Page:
Here we are, back in Honduras again this year.  I am traveling to the island of Guanaja to stay in the home of Keith and Laurie.  My friend, Cindy, and I bought a week at their home during a silent auction and were able to pick our week.. We left Atlanta late on Saturday and because of the 2 hour difference, we landed in Roatan by 12:30PM.  We had to make 3 runs before we could land because of the bad weather, but the third try was the charm.   We had a couple of hours to kill, so we managed to hang out a Larry and Luey’s for a cocktail and conversation.  We received our boarding pass to Lanhsa Airlines, which was a laminated paper that had been used probably 100 times before.  Mine was falling apart.  We looked outside to see a dual prop plane that could hold probably 15 people – 2 seats on one side and 1 seat on the other.  No snacks served.  It was an interesting flight at 1,550 feet the entire way, which took about 15 minutes.  We landed on a rough runway, but a cute airport all in all.  Our guide for the week, Dereck, met us and picked up our bags, then we walked through the cute little airport walkwayto the boat that was waiting at the dock about 50 feet away.  They took us to our home for the week by boat where we shared a couple of beers and settled in.  We probably watched the hummingbirds for an hour or so as they must have known what was to come and were getting prepared.  We walked up the steps behind us to a wonderful restaurant called Mi Casa Too and ordered some vodka with fresh watermelon juice that was a specialty and wonderful.  The walk was steep, so we will be getting in our exercise.  They brought us crackers, pepper jelly and cream cheese.  The pepper jelly was homemade and I will be bringing some home with me.  We ordered our dinner – lobster, plaintains, a wonderful rice and salad.  It was fantastic.  As we were about to leave, a huge storm came up and we had no umbrellas.  I’m not sure that one would have helped us as it was a deluge.  It was so strong that the power went out in the restaurant, so they brought out candles and we waited at the bar and had a couple more cocktails.  It was someone’s birthday in the restaurant, so we ate chocolate birthday cake with our candles and watermelon juice/vodkas.  What a hoot!!!!  It rained and rained and sounded wonderful on the tin roof, so we waited.  It finally slacked up after about an hour or so, so we made our way down the steps to our house with just a few sprinkles as we were protected somewhat by the vegetation.  The power was still out, so we hunted for candles with the failing light of our cell phones. I had seen an oil lantern, but no candles, so we searched for matches.  After about 30 minutes, we found the matches and lit the lantern, but lo and behold!!!! The power came back on.  We were horrified to find about a 3-4 inch scorpion on the floor – ALIVE!!!!  Well that was an adventure.  I found a broom and Cindy used one of my snorkeling fins to move him outside, but not before making him really mad.  Ever since then I have been watching the floor.  We both took a shower with some luke warm water – warmed by the black cistern behind our house, but it was wonderful.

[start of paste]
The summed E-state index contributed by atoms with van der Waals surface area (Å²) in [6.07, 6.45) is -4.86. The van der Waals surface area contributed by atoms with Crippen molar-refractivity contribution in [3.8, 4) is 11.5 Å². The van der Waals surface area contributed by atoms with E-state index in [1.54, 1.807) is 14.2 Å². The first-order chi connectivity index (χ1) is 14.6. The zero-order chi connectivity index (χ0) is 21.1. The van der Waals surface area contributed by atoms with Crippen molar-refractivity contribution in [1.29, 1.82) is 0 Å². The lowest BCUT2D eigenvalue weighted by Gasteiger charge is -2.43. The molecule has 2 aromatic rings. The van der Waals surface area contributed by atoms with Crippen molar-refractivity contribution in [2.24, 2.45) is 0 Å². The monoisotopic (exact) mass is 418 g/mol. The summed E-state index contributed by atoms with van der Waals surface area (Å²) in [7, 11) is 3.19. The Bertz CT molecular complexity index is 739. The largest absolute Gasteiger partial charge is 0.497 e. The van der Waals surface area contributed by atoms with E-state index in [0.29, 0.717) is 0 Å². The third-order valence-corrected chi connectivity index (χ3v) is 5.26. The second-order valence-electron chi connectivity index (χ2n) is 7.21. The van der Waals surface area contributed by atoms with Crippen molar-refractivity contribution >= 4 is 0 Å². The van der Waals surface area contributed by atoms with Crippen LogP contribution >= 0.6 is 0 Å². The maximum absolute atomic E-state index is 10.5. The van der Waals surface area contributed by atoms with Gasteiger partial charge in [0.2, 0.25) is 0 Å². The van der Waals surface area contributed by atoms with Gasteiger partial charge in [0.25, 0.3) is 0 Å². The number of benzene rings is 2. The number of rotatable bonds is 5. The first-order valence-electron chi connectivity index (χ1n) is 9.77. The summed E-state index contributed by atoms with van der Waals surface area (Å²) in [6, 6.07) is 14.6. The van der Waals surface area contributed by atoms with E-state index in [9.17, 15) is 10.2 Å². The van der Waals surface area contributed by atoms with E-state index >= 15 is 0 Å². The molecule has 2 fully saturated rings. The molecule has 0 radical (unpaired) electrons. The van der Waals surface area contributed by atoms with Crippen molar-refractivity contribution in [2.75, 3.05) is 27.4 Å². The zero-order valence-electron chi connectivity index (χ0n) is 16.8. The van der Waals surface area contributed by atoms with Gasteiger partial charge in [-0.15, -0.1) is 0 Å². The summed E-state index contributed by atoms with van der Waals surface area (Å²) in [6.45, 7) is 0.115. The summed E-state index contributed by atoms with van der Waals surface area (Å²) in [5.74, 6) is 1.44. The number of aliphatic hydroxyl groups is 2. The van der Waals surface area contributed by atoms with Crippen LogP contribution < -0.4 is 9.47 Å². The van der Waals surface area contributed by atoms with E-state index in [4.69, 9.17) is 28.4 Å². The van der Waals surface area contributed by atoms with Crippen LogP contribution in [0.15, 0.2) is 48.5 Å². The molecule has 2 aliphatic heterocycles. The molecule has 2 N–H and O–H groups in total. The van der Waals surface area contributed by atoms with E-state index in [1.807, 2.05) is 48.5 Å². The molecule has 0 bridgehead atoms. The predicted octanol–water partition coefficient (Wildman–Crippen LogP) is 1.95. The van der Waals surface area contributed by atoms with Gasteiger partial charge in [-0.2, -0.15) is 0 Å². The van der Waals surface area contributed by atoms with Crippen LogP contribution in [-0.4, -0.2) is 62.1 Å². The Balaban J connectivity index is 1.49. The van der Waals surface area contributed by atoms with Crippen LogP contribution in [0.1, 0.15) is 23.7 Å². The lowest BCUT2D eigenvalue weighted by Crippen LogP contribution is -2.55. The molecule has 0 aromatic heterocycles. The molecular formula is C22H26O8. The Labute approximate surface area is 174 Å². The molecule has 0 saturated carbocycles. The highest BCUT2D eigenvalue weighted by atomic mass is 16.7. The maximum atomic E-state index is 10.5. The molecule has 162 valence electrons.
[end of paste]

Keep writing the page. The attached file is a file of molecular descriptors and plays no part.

Honduras – Day 8 – Saturday, March 18

We woke up early and had breakfast at the hotel with all our friends.  Most of them left at 9:30 for the airport, but 4 of us stayed behind for one day.  We hired a driver, then made the trip to Valle de Angeles for food and shopping.  We divided up after a few minutes to do some better scouting.  Cindy and I found a cute coffee shop and drank coffee and chai – 2 cups each, as it was really good.  The coffee shop is called Los Atrios and I highly recommend it.    We traveled the streets looking for a particular leather store and finally found it.  They did not have the inventory as before, but we still bought.  We met our friends at the car and then tried to find our restaurant called Four Winds or Quattro Vientos in Spanish, but they had closed.  We looked around a bit and settled on Las Tejas, which was very good.  We came back into town and went to a department store to buy a soccer jersey and then to a net little liquor store, then back to the hotel bar.

Honduras – Day 7 – Friday, March 17

We woke up a little earlier this day, since we had to have our bags on the porch for pickup at 6:00AM. The breakfast bell rang on time and we had our last meal at the ranch. The staff had a devotional after breakfast in the dining hall because it was still misting outside and no one wanted to get wet for the long drive back to Tegucigalpa. The staff came around and either shook our hands or hugged us and wished us safe travels back home. We loaded the buses up and headed back to Tegucigalpa. There were times that the fog was so thick, you could barely see in front of you. It was a little frightening coming out of the mountains and we hoped our drivers knew the road well. They did. We stopped at the Francisco Morazon park that we had seen on the way out. A lot had been done to the area, since I first came and it was very pretty. Then we made our way in to Jutecalpa for a short break.

As usual, we ate lunch at the Menonite bakery, which was okay, then made our way into Tegucigalpa. We arrived about 3:00PM and headed down to the bar to discuss our week. Then we took our shower and some stayed in the hotel and ate dinner, but some of us went out for dinner. We went out and one of the HOI guards actually went with us. It was a kind of a kick to go out to dinner with a guard — gun and all. Cindy and I will stay another day, so will probably take a trip to see the Jesus statue and then fly home on Sunday. Several others are staying a little later and have all sorts of different plans.